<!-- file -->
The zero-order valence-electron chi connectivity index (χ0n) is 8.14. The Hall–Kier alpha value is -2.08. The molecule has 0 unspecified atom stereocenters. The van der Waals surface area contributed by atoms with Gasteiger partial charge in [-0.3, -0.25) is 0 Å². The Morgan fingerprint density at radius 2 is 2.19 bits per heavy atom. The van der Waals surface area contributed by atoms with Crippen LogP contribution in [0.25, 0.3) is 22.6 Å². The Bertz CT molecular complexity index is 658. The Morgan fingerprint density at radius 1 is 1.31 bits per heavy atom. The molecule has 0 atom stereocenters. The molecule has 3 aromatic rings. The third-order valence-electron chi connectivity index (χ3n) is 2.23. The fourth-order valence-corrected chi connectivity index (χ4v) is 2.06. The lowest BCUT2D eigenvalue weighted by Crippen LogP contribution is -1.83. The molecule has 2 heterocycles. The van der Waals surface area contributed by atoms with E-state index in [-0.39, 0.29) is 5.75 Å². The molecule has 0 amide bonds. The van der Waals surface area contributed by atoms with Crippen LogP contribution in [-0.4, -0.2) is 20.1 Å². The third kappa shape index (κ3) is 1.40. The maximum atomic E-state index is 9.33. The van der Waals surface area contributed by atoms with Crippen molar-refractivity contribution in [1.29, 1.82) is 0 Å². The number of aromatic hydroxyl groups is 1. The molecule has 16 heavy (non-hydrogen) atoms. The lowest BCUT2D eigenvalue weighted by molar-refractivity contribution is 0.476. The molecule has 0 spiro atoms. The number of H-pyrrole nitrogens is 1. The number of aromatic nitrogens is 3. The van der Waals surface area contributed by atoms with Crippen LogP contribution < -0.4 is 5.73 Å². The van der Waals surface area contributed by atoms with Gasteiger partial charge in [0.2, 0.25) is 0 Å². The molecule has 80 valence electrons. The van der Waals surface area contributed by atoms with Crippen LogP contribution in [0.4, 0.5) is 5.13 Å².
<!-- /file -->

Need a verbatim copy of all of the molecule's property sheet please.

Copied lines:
The zero-order valence-electron chi connectivity index (χ0n) is 8.14. The Hall–Kier alpha value is -2.08. The molecule has 0 unspecified atom stereocenters. The van der Waals surface area contributed by atoms with Gasteiger partial charge in [-0.3, -0.25) is 0 Å². The Morgan fingerprint density at radius 2 is 2.19 bits per heavy atom. The van der Waals surface area contributed by atoms with Crippen LogP contribution in [0.25, 0.3) is 22.6 Å². The Bertz CT molecular complexity index is 658. The Morgan fingerprint density at radius 1 is 1.31 bits per heavy atom. The molecule has 0 atom stereocenters. The molecule has 3 aromatic rings. The third-order valence-electron chi connectivity index (χ3n) is 2.23. The fourth-order valence-corrected chi connectivity index (χ4v) is 2.06. The lowest BCUT2D eigenvalue weighted by Crippen LogP contribution is -1.83. The molecule has 2 heterocycles. The van der Waals surface area contributed by atoms with E-state index in [-0.39, 0.29) is 5.75 Å². The molecule has 0 amide bonds. The van der Waals surface area contributed by atoms with Crippen LogP contribution in [-0.4, -0.2) is 20.1 Å². The third kappa shape index (κ3) is 1.40. The maximum atomic E-state index is 9.33. The van der Waals surface area contributed by atoms with Crippen molar-refractivity contribution in [1.29, 1.82) is 0 Å². The number of aromatic hydroxyl groups is 1. The molecule has 16 heavy (non-hydrogen) atoms. The lowest BCUT2D eigenvalue weighted by molar-refractivity contribution is 0.476. The molecule has 0 spiro atoms. The number of H-pyrrole nitrogens is 1. The number of aromatic nitrogens is 3. The van der Waals surface area contributed by atoms with Crippen LogP contribution < -0.4 is 5.73 Å². The van der Waals surface area contributed by atoms with Gasteiger partial charge in [0.2, 0.25) is 0 Å². The molecule has 80 valence electrons. The van der Waals surface area contributed by atoms with Crippen LogP contribution in [0.4, 0.5) is 5.13 Å².